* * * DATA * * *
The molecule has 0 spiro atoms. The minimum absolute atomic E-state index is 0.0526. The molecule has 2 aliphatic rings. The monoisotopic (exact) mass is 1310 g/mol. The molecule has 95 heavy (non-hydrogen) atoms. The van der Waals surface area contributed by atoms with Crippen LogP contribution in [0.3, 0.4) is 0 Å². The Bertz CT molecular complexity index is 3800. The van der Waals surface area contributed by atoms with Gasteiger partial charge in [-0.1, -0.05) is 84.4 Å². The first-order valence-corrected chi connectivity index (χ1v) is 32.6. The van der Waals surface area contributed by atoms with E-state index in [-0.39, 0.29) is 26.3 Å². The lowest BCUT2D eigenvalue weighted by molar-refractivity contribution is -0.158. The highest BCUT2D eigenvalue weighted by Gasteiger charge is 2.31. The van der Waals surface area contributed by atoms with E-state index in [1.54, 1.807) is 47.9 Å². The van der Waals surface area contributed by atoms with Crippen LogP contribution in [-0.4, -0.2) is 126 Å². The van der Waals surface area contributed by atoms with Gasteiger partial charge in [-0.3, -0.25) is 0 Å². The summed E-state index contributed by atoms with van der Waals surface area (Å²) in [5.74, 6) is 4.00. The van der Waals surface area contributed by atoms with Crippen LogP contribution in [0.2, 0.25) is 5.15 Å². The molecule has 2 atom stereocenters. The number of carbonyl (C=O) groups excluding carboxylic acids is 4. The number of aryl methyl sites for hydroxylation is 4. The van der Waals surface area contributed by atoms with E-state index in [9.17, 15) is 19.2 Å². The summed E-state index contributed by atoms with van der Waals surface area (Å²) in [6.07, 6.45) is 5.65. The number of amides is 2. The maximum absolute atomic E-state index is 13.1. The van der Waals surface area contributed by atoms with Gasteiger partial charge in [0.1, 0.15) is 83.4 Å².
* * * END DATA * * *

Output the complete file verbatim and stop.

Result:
The molecule has 0 spiro atoms. The minimum absolute atomic E-state index is 0.0526. The molecule has 2 aliphatic rings. The monoisotopic (exact) mass is 1310 g/mol. The molecule has 95 heavy (non-hydrogen) atoms. The van der Waals surface area contributed by atoms with Crippen LogP contribution in [0.3, 0.4) is 0 Å². The Bertz CT molecular complexity index is 3800. The van der Waals surface area contributed by atoms with Gasteiger partial charge in [-0.1, -0.05) is 84.4 Å². The first-order valence-corrected chi connectivity index (χ1v) is 32.6. The van der Waals surface area contributed by atoms with E-state index in [-0.39, 0.29) is 26.3 Å². The lowest BCUT2D eigenvalue weighted by molar-refractivity contribution is -0.158. The highest BCUT2D eigenvalue weighted by Gasteiger charge is 2.31. The van der Waals surface area contributed by atoms with E-state index in [1.54, 1.807) is 47.9 Å². The van der Waals surface area contributed by atoms with Crippen LogP contribution in [-0.4, -0.2) is 126 Å². The van der Waals surface area contributed by atoms with Gasteiger partial charge in [-0.3, -0.25) is 0 Å². The summed E-state index contributed by atoms with van der Waals surface area (Å²) in [5.74, 6) is 4.00. The van der Waals surface area contributed by atoms with Crippen LogP contribution in [0.2, 0.25) is 5.15 Å². The molecule has 2 atom stereocenters. The number of carbonyl (C=O) groups excluding carboxylic acids is 4. The number of aryl methyl sites for hydroxylation is 4. The van der Waals surface area contributed by atoms with E-state index in [9.17, 15) is 19.2 Å². The summed E-state index contributed by atoms with van der Waals surface area (Å²) in [6.07, 6.45) is 5.65. The number of amides is 2. The maximum absolute atomic E-state index is 13.1. The van der Waals surface area contributed by atoms with Gasteiger partial charge in [0.1, 0.15) is 83.4 Å².